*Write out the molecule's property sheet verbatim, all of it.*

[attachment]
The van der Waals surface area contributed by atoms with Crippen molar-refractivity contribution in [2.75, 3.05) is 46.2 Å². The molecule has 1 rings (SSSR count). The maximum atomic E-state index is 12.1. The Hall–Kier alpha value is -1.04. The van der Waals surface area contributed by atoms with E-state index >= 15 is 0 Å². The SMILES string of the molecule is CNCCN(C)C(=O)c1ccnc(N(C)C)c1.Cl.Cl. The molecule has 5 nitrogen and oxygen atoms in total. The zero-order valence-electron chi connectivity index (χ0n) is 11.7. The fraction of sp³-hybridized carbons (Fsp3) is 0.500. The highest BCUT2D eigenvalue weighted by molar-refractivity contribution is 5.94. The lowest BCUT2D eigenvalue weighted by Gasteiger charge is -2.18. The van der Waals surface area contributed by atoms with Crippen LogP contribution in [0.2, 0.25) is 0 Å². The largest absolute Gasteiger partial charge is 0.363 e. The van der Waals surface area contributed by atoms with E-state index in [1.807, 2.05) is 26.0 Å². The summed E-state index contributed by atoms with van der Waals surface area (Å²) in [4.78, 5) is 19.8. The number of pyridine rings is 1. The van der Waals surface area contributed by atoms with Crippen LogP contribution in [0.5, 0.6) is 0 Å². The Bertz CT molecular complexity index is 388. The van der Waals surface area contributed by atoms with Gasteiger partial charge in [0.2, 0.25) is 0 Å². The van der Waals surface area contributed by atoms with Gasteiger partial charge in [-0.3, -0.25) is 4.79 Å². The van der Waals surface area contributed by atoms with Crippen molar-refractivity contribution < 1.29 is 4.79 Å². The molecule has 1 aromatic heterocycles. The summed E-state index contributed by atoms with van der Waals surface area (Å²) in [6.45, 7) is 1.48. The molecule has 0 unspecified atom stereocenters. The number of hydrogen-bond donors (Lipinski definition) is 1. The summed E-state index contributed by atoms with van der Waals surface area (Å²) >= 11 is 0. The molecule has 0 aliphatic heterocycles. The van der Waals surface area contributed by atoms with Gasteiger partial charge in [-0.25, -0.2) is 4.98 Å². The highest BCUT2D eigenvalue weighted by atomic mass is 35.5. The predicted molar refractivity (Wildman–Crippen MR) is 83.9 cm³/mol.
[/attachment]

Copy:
The van der Waals surface area contributed by atoms with Crippen molar-refractivity contribution in [2.75, 3.05) is 46.2 Å². The molecule has 1 rings (SSSR count). The maximum atomic E-state index is 12.1. The Hall–Kier alpha value is -1.04. The van der Waals surface area contributed by atoms with E-state index >= 15 is 0 Å². The SMILES string of the molecule is CNCCN(C)C(=O)c1ccnc(N(C)C)c1.Cl.Cl. The molecule has 5 nitrogen and oxygen atoms in total. The zero-order valence-electron chi connectivity index (χ0n) is 11.7. The fraction of sp³-hybridized carbons (Fsp3) is 0.500. The highest BCUT2D eigenvalue weighted by molar-refractivity contribution is 5.94. The lowest BCUT2D eigenvalue weighted by Gasteiger charge is -2.18. The van der Waals surface area contributed by atoms with Crippen LogP contribution in [0.2, 0.25) is 0 Å². The largest absolute Gasteiger partial charge is 0.363 e. The van der Waals surface area contributed by atoms with E-state index in [1.807, 2.05) is 26.0 Å². The summed E-state index contributed by atoms with van der Waals surface area (Å²) in [4.78, 5) is 19.8. The number of pyridine rings is 1. The van der Waals surface area contributed by atoms with Crippen LogP contribution in [0.5, 0.6) is 0 Å². The Bertz CT molecular complexity index is 388. The van der Waals surface area contributed by atoms with Gasteiger partial charge in [0.2, 0.25) is 0 Å². The van der Waals surface area contributed by atoms with Gasteiger partial charge in [-0.3, -0.25) is 4.79 Å². The van der Waals surface area contributed by atoms with Crippen molar-refractivity contribution < 1.29 is 4.79 Å². The molecule has 1 aromatic heterocycles. The summed E-state index contributed by atoms with van der Waals surface area (Å²) in [6.45, 7) is 1.48. The molecule has 0 unspecified atom stereocenters. The number of hydrogen-bond donors (Lipinski definition) is 1. The summed E-state index contributed by atoms with van der Waals surface area (Å²) >= 11 is 0. The molecule has 0 aliphatic heterocycles. The van der Waals surface area contributed by atoms with Gasteiger partial charge in [-0.25, -0.2) is 4.98 Å². The highest BCUT2D eigenvalue weighted by atomic mass is 35.5. The predicted molar refractivity (Wildman–Crippen MR) is 83.9 cm³/mol.